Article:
Percussionists will typically use them to play fast subdivisions, meaning their hands will be fairly busy. These faster patterns are where most of the well-known bongo energy comes from.
However, you can also use bongos to play slow and laid-back rhythms. They’re surprisingly versatile for such a small instrument.
You predominantly play the bongos with your fingers, and the two main sounds come from striking the edge and the center of each drum.
Benefits of Bongos
- They are great for beginners: Bongos are an excellent way to get into percussion because they are relatively easy to play and don’t require a lot of experience.
- Perfect for drum circles: Bongos are compact, easy to play, and add a lot of flavor and energy. They are also portable and can be taken with you wherever you go!
- Bongos can be used for various genres: They are commonly used in salsa, merengue, reggaeton, and Latin jazz. But they can add a unique flavor to any type of music, especially dance music such as house and disco.
- Ideal for small spaces: Bongos are a great option if you live in an apartment or dorm room because they don’t take up a lot of space.
- They are a lot of fun to play: Bongos also provide a great outlet for creativity and expression and make you feel happy!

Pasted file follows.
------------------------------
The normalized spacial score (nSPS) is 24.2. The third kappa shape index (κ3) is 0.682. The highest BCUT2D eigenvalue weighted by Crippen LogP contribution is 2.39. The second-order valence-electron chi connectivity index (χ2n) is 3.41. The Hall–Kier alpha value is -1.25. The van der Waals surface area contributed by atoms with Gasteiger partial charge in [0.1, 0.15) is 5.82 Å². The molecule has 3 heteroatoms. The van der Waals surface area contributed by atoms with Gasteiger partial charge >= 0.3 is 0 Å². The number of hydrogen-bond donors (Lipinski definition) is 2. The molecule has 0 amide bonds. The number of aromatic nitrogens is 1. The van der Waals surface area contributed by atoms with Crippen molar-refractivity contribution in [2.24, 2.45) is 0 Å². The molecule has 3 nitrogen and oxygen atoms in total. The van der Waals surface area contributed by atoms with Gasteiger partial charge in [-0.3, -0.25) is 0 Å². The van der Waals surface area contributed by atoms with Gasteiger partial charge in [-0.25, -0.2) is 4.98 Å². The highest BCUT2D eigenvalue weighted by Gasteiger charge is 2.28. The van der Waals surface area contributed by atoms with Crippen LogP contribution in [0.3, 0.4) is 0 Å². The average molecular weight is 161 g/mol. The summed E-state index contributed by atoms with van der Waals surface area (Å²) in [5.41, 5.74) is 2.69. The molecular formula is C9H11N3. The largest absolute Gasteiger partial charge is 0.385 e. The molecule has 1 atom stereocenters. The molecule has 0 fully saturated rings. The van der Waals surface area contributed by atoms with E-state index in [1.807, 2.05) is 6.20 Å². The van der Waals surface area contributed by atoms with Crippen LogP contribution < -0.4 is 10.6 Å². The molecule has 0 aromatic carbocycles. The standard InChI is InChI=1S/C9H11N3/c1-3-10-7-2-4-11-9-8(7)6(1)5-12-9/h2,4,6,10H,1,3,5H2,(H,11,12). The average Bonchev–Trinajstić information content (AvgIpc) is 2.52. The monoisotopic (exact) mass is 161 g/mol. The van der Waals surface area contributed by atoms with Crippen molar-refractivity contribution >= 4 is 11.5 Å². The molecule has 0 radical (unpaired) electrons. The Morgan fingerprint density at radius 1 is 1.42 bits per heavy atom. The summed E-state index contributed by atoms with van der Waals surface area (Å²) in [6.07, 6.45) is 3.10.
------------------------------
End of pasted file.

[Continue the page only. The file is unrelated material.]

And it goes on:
What Features to Look for in Bongos
Most bongos are made from Siam Oak. It’s a rubber wood that is fairly inexpensive to use, allowing more bongos to be produced.
While it’s an economic shell material, bongos with these shells are still perfectly usable in all settings. They’ll sound great if they’re tuned well.
Budget bongos generally have plastic shells. Their tones aren’t as rich, and they’re not as durable. However, they’re excellent options for beginners. You won’t get as much dynamic variation with these as you will with more expensive bongos.
Higher-priced bongos are made from different types of hardwood. These are rarer and often more durable. They also offer a wider range of tones and dynamics.
If you’re a professional or a beginner, I’d suggest getting bongos made from Siam Oak as you’ll most likely be happy with their sounds, and you won’t need to spend too much on them.
More experienced players with higher budgets may benefit from the richer shell types like North American White Ash.
Buying a set of bongos that can be tuned is vital. The beauty of drums is that you can alter their sounds to fit your needs.